by Martin Harris
For college grads who follow such things, the post-60’s lean-to-the-Left in American Higher Education has been welcomed by the Leftists in that electoral demographic (back then, a quarter of the college-age cohort actually experienced the halls-of-ivy; today, about half matriculates) and decried by the Rightists, and higher-ed think-tanks periodically publish stats showing that today’s academics (perhaps because their nearer-to-poverty prof parents endured worn-out tweed jackets with elbow patches) are firmly in the Liberal wealth re-distribution, better-than-equality-for-favored-groups, and vocally anti-individual-excellence-and-reward electoral camp, by margins usually exceeding 80% Liberal to 20% Conservative. Maybe that’s because when they were growing up, their parents applauded Prez 32 FDR’s excoriations of the leaders of industry as “malefactors of great wealth” and voted accordingly. But maybe that’s an over-simplification. Occasional bits of evidence emerge to suggest that, on the science-math-engineering side of the campus, as opposed to the distributive-justice, womens’-studies, and racism-in-medieval-literature side, fact-based research still prevails, even though the latter “disciplines” are always nearer the President’s office and Board of Trustees’ meeting room, both physically and philosophically. A couple of cases-in-point, one involving geology and one involving genetics.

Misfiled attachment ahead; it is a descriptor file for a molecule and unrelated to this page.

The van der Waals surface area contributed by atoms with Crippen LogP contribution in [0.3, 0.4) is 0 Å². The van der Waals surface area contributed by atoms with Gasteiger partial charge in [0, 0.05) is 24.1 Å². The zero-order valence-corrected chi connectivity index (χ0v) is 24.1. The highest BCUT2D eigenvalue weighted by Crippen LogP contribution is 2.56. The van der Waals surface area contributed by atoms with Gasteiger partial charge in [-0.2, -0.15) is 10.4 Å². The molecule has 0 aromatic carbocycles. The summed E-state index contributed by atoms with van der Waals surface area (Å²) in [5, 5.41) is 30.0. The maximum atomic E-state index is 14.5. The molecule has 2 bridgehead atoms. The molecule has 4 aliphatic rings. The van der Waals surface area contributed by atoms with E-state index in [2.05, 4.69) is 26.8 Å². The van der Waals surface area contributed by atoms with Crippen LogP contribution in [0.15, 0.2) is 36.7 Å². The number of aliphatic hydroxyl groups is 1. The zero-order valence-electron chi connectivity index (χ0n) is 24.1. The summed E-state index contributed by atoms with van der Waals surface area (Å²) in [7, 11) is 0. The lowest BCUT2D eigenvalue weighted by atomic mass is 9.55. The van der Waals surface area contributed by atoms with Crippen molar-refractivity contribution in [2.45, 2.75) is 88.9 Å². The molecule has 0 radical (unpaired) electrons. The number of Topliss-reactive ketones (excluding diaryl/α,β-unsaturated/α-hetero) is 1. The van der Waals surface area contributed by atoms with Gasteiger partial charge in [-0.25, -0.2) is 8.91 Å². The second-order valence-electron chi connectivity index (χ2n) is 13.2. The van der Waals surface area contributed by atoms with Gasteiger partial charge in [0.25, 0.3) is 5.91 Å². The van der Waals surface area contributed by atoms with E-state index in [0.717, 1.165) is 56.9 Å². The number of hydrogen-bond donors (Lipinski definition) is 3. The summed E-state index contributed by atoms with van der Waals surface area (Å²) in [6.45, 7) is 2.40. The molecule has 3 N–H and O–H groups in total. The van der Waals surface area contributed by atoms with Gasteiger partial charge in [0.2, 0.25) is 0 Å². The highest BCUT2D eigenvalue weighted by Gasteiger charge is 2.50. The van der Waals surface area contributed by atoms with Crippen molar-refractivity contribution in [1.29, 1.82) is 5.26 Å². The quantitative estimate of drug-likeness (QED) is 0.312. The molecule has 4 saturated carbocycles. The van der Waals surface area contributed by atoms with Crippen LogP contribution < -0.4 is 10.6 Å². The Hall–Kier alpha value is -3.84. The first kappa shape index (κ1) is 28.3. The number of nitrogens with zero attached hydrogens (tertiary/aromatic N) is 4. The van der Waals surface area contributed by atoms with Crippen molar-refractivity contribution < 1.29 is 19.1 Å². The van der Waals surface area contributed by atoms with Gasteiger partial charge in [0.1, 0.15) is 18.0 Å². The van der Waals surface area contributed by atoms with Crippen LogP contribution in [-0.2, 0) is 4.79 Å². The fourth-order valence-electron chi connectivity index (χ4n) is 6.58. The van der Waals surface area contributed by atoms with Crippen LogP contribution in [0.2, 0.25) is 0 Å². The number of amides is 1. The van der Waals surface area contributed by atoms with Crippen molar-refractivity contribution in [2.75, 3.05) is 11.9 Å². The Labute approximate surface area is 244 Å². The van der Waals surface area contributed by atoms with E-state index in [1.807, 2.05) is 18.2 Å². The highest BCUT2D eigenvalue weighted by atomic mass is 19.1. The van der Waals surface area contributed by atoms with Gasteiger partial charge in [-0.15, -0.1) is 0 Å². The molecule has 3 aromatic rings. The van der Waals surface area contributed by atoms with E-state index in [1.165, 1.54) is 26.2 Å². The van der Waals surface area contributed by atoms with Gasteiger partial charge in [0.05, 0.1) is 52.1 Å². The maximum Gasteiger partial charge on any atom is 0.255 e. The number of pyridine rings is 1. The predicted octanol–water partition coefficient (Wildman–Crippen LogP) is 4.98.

The first comes from Duke University, which you may remember was the locus for the 2006 race-and-class-based scandal involving (supposedly) over-privileged lacrosse-team members and under-privileged female townies, with the first group being judged automatically guilty of second-group sexual abuse by a petition-signing /hang-em rally by a large fraction of the faculty before the case collapsed because of prosecutorial mis-conduct resulting in prosecutorial disbarment by the State of North Carolina. Now, it turns out, in labs much farther removed from the President’s office than the social-justice seminar rooms, Duke scientists have been studying the question of natural gas in water wells and have concluded that, where the wells going down a few hundred feet to the aquifer level are sited over gas-bearing shale formations thousands of feet deeper, the likelihood of gas in the drinking water is a lot higher than in wells not drilled over such formations as the Marcellus Shale. That conclusion proves valid even without actual nearby natural gas drilling using the gas-extraction technique of hydraulic fracturing. The Duke study found that 82% of 141 wells drilled in a part of Pennsylvania above the Marcellus Shale were showing gas at the kitchen faucet, and also found “…no evidence that hydraulic fracturing, or “fracking” …was causing fluids to migrate upwards into drinking aquifers closer to the surface”. It did find evidence of inadequate sealing of wells, the post-drilling process whereby steel casings and a poured-concrete perimeter seal are installed at the drill-hole to prevent near-surface contaminants to enter the well’s water column. AP and WSJ news reports cite the full study, just published on-line by the National Academy of Sciences in its Proceedings. The peer-reviewed study illustrates a couple of points: one is that “the academy” (or at least those parts of it most remote from the politically-correct atmosphere of higher-ed administration in general and the on-campus liberal-arts enclaves in particular) is as capable as ever of studying and teaching structural engineering, molecular biology, and, yes, best-practices-in-well-drilling; and the other is that, for the anti-natural-gas, anti-fracking “green energy” ideologists, mere research and analysis haven’t and won’t change their minds about their preferred tactic of conflating fracking with drinking-water pollution in the public mind. You might recall that the four-score-or-so Duke profs who signed their hang-the-guilty-by-privilege-lacrosse-team petition have never withdrawn, or apologized for, it.